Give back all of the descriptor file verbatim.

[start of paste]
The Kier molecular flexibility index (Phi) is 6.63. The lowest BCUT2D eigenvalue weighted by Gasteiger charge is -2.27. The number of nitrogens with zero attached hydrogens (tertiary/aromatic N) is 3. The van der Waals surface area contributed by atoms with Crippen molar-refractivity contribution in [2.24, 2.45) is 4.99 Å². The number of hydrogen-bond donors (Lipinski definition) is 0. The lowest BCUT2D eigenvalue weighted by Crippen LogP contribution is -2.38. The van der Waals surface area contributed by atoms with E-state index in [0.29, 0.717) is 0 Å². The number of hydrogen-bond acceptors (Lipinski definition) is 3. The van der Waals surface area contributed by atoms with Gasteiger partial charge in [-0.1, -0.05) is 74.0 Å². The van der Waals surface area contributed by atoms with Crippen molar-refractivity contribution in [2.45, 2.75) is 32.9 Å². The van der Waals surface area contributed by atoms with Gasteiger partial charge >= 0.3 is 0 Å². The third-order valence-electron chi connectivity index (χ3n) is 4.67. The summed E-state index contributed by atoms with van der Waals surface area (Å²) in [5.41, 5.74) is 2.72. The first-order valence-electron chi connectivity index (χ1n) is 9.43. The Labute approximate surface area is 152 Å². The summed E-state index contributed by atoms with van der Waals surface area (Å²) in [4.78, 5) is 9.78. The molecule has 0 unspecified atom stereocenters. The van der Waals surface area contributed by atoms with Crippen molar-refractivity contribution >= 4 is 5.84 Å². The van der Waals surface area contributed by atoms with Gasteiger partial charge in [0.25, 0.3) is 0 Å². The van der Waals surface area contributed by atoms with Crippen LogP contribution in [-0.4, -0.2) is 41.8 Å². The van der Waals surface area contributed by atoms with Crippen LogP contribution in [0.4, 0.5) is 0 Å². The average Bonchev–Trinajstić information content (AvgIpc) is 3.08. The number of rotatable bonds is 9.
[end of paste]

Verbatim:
The Kier molecular flexibility index (Phi) is 6.63. The lowest BCUT2D eigenvalue weighted by Gasteiger charge is -2.27. The number of nitrogens with zero attached hydrogens (tertiary/aromatic N) is 3. The van der Waals surface area contributed by atoms with Crippen molar-refractivity contribution in [2.24, 2.45) is 4.99 Å². The number of hydrogen-bond donors (Lipinski definition) is 0. The lowest BCUT2D eigenvalue weighted by Crippen LogP contribution is -2.38. The van der Waals surface area contributed by atoms with E-state index in [0.29, 0.717) is 0 Å². The number of hydrogen-bond acceptors (Lipinski definition) is 3. The van der Waals surface area contributed by atoms with Gasteiger partial charge in [-0.1, -0.05) is 74.0 Å². The van der Waals surface area contributed by atoms with Crippen molar-refractivity contribution in [2.45, 2.75) is 32.9 Å². The van der Waals surface area contributed by atoms with Gasteiger partial charge >= 0.3 is 0 Å². The third-order valence-electron chi connectivity index (χ3n) is 4.67. The summed E-state index contributed by atoms with van der Waals surface area (Å²) in [5.41, 5.74) is 2.72. The first-order valence-electron chi connectivity index (χ1n) is 9.43. The Labute approximate surface area is 152 Å². The summed E-state index contributed by atoms with van der Waals surface area (Å²) in [4.78, 5) is 9.78. The molecule has 0 unspecified atom stereocenters. The van der Waals surface area contributed by atoms with Crippen molar-refractivity contribution >= 4 is 5.84 Å². The van der Waals surface area contributed by atoms with Gasteiger partial charge in [0.25, 0.3) is 0 Å². The van der Waals surface area contributed by atoms with Crippen LogP contribution in [-0.4, -0.2) is 41.8 Å². The van der Waals surface area contributed by atoms with Crippen LogP contribution in [0.4, 0.5) is 0 Å². The average Bonchev–Trinajstić information content (AvgIpc) is 3.08. The number of rotatable bonds is 9.